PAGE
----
High Levels of Gadolinium Deposition in the Skin of a Patient with Normal Renal Function
William C. Davis, Donna R. Roberts, Scott M. Lindhorst, Cynthia T. Welsh, Mary N. Herring, Adam Braun, Bruce H. Thiers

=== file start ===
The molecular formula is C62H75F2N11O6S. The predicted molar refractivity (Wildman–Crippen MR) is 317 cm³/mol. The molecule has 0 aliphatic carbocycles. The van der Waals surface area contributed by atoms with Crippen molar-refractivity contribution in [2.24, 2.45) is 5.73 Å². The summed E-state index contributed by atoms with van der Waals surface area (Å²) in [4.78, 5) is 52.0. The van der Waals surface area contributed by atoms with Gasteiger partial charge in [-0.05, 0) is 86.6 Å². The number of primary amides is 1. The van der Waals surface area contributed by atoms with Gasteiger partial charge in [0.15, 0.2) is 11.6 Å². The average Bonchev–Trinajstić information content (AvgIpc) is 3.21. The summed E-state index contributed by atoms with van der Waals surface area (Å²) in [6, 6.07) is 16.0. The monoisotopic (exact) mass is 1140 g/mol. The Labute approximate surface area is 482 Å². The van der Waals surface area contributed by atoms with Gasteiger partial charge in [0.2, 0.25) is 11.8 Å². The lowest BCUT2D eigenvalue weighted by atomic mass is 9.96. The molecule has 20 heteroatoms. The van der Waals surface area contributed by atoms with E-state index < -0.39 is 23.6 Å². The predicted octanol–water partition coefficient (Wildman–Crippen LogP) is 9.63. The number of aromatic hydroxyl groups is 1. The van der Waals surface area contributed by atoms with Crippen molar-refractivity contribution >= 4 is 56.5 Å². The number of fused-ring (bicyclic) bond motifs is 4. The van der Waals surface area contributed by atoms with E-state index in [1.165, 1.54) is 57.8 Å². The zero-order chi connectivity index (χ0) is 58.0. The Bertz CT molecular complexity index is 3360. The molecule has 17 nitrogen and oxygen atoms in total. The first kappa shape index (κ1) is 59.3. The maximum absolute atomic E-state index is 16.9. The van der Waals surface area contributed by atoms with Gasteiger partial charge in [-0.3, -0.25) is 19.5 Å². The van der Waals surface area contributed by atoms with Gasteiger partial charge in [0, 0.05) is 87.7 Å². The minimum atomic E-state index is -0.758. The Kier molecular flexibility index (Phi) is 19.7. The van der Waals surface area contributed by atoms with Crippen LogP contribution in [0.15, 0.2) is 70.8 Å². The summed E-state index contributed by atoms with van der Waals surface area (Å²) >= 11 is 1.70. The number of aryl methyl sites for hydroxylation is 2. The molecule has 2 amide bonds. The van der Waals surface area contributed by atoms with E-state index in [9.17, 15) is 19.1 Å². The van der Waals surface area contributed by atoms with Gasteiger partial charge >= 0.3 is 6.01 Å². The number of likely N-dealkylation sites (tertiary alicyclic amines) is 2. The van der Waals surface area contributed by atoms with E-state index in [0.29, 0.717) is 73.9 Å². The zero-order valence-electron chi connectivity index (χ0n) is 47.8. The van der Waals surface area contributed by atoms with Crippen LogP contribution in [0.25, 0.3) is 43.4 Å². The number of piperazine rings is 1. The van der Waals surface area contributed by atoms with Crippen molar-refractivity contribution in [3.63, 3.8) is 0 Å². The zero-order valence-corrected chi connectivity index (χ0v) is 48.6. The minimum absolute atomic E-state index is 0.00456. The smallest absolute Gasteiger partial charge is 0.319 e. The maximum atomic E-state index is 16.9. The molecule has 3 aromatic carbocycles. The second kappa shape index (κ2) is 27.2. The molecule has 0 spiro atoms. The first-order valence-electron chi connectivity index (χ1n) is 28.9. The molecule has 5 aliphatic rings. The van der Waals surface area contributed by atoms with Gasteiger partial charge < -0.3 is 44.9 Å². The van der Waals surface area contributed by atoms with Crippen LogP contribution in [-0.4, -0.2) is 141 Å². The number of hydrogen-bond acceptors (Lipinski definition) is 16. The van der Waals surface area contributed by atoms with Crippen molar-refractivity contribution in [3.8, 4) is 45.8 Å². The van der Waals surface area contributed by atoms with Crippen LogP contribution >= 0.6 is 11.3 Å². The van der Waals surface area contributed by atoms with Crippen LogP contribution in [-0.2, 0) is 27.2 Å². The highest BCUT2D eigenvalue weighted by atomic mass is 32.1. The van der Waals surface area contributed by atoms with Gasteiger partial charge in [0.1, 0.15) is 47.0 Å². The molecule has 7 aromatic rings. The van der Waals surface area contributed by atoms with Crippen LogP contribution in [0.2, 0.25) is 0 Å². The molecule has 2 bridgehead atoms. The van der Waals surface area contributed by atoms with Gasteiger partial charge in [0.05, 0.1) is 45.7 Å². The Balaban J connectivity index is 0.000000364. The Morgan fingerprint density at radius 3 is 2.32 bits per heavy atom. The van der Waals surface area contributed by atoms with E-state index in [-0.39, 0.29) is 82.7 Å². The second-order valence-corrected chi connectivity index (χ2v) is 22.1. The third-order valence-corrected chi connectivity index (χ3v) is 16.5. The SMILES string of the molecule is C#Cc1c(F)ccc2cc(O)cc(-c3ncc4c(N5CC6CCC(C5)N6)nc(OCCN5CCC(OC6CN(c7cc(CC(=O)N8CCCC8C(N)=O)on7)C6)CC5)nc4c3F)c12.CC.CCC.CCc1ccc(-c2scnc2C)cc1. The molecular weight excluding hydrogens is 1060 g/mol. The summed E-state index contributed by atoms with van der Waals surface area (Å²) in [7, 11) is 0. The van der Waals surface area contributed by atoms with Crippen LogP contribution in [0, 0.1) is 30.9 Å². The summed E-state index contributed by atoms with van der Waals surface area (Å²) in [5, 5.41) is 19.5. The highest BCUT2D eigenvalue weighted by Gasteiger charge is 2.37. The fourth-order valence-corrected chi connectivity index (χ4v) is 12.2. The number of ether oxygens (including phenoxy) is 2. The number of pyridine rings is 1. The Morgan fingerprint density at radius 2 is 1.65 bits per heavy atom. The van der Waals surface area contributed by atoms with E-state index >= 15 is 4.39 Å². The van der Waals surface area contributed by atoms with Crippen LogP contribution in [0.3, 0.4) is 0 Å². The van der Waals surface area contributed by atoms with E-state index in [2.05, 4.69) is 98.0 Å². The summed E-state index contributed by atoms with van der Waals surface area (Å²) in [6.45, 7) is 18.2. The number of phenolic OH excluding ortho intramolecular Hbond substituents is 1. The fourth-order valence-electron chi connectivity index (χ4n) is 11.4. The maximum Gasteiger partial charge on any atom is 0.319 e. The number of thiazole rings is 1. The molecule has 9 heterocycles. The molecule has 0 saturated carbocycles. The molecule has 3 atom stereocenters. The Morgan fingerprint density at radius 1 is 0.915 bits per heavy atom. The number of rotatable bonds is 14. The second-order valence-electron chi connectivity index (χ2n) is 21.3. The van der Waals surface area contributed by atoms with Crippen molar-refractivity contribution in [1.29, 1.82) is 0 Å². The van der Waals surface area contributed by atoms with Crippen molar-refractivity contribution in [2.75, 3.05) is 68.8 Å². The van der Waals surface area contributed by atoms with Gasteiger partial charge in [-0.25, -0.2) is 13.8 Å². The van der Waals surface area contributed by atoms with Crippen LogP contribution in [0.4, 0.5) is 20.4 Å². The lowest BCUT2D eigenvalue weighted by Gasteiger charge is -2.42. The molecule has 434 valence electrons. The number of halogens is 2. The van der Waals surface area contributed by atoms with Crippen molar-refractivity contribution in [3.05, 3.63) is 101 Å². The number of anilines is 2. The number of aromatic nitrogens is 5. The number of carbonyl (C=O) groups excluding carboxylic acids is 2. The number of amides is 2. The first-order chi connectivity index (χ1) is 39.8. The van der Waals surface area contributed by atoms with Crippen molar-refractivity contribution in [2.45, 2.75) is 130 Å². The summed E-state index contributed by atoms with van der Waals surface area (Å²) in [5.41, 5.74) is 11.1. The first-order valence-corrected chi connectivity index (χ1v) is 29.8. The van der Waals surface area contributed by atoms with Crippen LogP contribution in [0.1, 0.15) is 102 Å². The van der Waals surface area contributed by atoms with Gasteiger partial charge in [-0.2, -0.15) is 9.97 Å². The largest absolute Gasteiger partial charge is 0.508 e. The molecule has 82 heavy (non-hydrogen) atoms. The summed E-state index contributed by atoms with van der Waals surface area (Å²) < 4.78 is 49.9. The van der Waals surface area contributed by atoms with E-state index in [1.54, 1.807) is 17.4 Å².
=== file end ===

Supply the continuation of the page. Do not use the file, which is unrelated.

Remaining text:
Objective: The aim of this study was to assess gadolinium deposition in the skin of a patient with normal renal function, based on estimated glomerular filtration rate (eGFR) values greater than 59 ml/min/1.73 m2, following exposure to large cumulative doses of gadolinium-based contrast agents (GBCAs). Materials and Methods: The patient underwent 61 contrasted brain MRI scans over the course of 11 years. Skin biopsies from the forearm and lower extremity were analyzed with inductively coupled plasma mass spectrometry (ICP-MS), laser ablation ICP-MS (LA-ICP-MS), and hydrophilic interaction liquid chromatography ICP-MS (HILIC-ICP-MS). Results: ICP-MS demonstrated high levels of gadolinium deposition (14.5 ± 0.4 g/g), similar to previously reported gadolinium levels within the skin of patients with nephrogenic systemic fibrosis (NSF). LA-ICP-MS demonstrated deposition of gadolinium within the deep layers of skin. Speciation analysis using HILIC-ICP-MS demonstrated the presence of intact gadolinium- chelate species, although the majority of the gadolinium present could not be further characterized. Light microscopy demonstrated increased CD34 immunoreactivity in the connective tissue septations of the subcutaneous adipose tissue. The patient had no history of skin disorders and did not have a history of NSF, but did have severe joint contractures of unknown etiology. Conclusions: Our results, in contradiction to published literature, suggest that in patients with normal renal function, exposure to GBCAs in high cumulative doses, can lead to significant gadolinium deposition in the skin. This finding is in line with more recent reports of gadolinium deposition in the brain of patients with normal renal function. Future studies are required to address possible clinical consequences of gadolinium deposition in the skin, brain and potentially other organs in patients with normal renal function.